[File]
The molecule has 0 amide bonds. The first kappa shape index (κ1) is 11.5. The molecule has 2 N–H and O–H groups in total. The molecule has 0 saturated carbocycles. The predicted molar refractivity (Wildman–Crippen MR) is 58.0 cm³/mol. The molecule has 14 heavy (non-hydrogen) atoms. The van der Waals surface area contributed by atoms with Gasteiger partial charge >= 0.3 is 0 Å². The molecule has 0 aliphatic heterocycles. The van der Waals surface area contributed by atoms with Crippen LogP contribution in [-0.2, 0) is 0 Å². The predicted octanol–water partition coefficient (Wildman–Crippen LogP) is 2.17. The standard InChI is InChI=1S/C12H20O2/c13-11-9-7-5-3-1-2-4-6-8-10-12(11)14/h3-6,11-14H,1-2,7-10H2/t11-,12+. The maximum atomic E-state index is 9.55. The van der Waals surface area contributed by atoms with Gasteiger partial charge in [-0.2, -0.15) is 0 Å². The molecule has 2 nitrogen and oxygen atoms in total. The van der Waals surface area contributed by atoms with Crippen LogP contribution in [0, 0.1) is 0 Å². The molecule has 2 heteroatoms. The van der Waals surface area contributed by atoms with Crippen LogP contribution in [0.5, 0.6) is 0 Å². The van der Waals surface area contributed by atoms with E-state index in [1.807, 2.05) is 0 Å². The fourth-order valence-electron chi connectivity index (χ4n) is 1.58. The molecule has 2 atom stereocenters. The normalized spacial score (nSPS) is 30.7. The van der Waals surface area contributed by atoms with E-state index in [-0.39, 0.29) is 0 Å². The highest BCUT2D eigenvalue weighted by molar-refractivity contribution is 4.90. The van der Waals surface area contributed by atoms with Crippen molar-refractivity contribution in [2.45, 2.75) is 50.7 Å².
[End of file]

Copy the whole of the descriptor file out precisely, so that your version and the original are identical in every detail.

The molecule has 0 amide bonds. The first kappa shape index (κ1) is 11.5. The molecule has 2 N–H and O–H groups in total. The molecule has 0 saturated carbocycles. The predicted molar refractivity (Wildman–Crippen MR) is 58.0 cm³/mol. The molecule has 14 heavy (non-hydrogen) atoms. The van der Waals surface area contributed by atoms with Gasteiger partial charge >= 0.3 is 0 Å². The molecule has 0 aliphatic heterocycles. The van der Waals surface area contributed by atoms with Crippen LogP contribution in [-0.2, 0) is 0 Å². The predicted octanol–water partition coefficient (Wildman–Crippen LogP) is 2.17. The standard InChI is InChI=1S/C12H20O2/c13-11-9-7-5-3-1-2-4-6-8-10-12(11)14/h3-6,11-14H,1-2,7-10H2/t11-,12+. The maximum atomic E-state index is 9.55. The van der Waals surface area contributed by atoms with Gasteiger partial charge in [-0.2, -0.15) is 0 Å². The molecule has 2 nitrogen and oxygen atoms in total. The van der Waals surface area contributed by atoms with Crippen LogP contribution in [0, 0.1) is 0 Å². The molecule has 2 heteroatoms. The van der Waals surface area contributed by atoms with Crippen LogP contribution in [0.5, 0.6) is 0 Å². The van der Waals surface area contributed by atoms with E-state index in [1.807, 2.05) is 0 Å². The fourth-order valence-electron chi connectivity index (χ4n) is 1.58. The molecule has 2 atom stereocenters. The normalized spacial score (nSPS) is 30.7. The van der Waals surface area contributed by atoms with E-state index in [-0.39, 0.29) is 0 Å². The highest BCUT2D eigenvalue weighted by molar-refractivity contribution is 4.90. The van der Waals surface area contributed by atoms with Crippen molar-refractivity contribution in [2.45, 2.75) is 50.7 Å².